The foregoing allegations fail to explain adequately the facts plaintiff seeks to learn through discovery, or how those facts could be expected to create a genuine issue of material fact; it is settled that "a 'bare assertion' that the evidence supporting a plaintiff's allegation is in the hands of the defendant" -- which is all that plaintiff's arguments here amount to -- is insufficient to justify a continuance pursuant to Rule 56(f). Isaacs v. Mid Am. Body & Equip. Co., 720 F. Supp. 255, 257 (E.D.N.Y. 1989) (citation omitted). In addition, apart from its oblique reference to the proceedings before Magistrate Judge Azrack, plaintiff has not described the efforts it has made to obtain discovery or why those efforts have been unsuccessful. Indeed, USAir contends that since the Complaint was filed in July 1993, plaintiff has not made a single request for discovery. Memorandum of Law in Reply to Plaintiff's Opposition to U.S. Air and U.S. Air, Inc.'s Motion for Summary Judgment and in Opposition to Plaintiff's Motion to Strike Barbara Mullaney's Affidavit ("USAir's Reply Mem.") at 1. Accordingly, plaintiff's reliance upon Rule 56(f) is unavailing, and its application is denied.
V. Enforceability of Limitation of Liability Provisions
Historically, the area of interstate contracts of carriage has been "an exclusively federal realm"; since the deregulation of air carriers pursuant to the Airline Deregulation Act of 1978, "the Second Circuit has returned to federal common law for guidance when determining the validity of a carrier's limitation of liability." United States Gold Corp. v. Federal Express Corp., 719 F. Supp. 1217, 1223 (S.D.N.Y. 1989); see also Welliver v. Federal Express Corp., 737 F. Supp. 205, 207 (S.D.N.Y. 1990) ("The declared value limitation of liability has survived deregulation of the airline industry as part of the federal common law of air carrier liability."). The liability of defendants in this case therefore is governed by federal common law. Accord United States Gold Corp., 719 F. Supp. at 1223-24; Ruston Gas Turbines, Inc. v. Pan Am. World Airways, 757 F.2d 29, 30 (2d Cir. 1985); Baloise Ins. Co., Ltd. v. United Airlines, Inc., 723 F. Supp. 195, 198 (S.D.N.Y. 1989).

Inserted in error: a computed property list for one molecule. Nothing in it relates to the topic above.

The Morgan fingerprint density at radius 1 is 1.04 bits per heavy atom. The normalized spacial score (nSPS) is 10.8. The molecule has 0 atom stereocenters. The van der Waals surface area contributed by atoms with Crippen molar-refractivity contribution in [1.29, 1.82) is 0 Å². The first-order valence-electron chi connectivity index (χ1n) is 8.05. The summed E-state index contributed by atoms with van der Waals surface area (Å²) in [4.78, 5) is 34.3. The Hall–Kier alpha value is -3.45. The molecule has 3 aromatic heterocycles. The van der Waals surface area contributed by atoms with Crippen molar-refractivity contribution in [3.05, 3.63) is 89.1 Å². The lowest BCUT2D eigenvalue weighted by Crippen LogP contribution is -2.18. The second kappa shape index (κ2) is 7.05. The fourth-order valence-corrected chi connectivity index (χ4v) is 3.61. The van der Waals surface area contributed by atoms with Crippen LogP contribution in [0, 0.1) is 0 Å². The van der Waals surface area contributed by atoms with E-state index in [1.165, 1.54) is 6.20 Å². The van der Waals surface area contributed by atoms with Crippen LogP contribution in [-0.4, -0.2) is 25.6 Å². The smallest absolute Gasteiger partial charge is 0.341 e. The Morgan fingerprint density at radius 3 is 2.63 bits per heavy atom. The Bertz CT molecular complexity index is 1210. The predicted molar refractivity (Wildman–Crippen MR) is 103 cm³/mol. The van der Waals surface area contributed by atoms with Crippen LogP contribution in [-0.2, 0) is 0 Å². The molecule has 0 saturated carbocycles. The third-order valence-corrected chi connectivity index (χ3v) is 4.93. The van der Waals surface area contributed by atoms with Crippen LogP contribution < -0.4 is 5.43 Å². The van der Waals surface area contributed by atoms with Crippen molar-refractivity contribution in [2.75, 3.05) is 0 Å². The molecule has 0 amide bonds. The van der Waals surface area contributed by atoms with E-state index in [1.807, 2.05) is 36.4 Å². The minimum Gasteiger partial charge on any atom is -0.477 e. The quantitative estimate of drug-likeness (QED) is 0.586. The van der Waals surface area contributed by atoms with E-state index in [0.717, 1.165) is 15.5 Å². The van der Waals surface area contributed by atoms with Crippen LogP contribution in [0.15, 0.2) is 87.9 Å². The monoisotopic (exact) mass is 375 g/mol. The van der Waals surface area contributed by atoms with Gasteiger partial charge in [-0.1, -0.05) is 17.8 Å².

A limitation of liability provision contained in a contract of carriage generally is enforceable if
(1) it resulted from a fair, open, just, and reasonable agreement between carrier and shipper, entered into by the shipper for the purposes of obtaining the lower of two or more shipping rates proportioned to the amount of risk, and (2) the shipper was given the option of additional recovery upon paying a greater rate.
Williams Dental Co., Inc. v. Air Express Int'l, 824 F. Supp. 435, 441 (S.D.N.Y.), aff'd, 17 F.3d 392 (2d Cir. 1993); see also Welliver, 737 F. Supp. at 207. In determining whether these requirements have been met, courts have considered the following factors: (1) whether the carrier has given adequate notice of the limitation of liability to the shipper; (2) the economic stature and commercial sophistication of the parties; and (3) the availability of "spot" insurance to cover the shipper's exposure. Welliver, 737 F. Supp. at 207 (citing United States Gold Corp., 719 F. Supp. at 1225). The reasonableness of notice is a question of law to be determined by the court. Welliver, 737 F. Supp. at 207 (citing Deiro v. American Airlines, Inc., 816 F.2d 1360, 1364 (9th Cir. 1987)). As the court noted in United States Gold Corp., "in the years since deregulation, courts have consistently continued to apply these principles to enforce the declared value limitation of liability provision in airbills and other contracts of carriage of . . . small package express carriers." 719 F. Supp. at 1225 (citing cases).
A. The U.S. Express Contract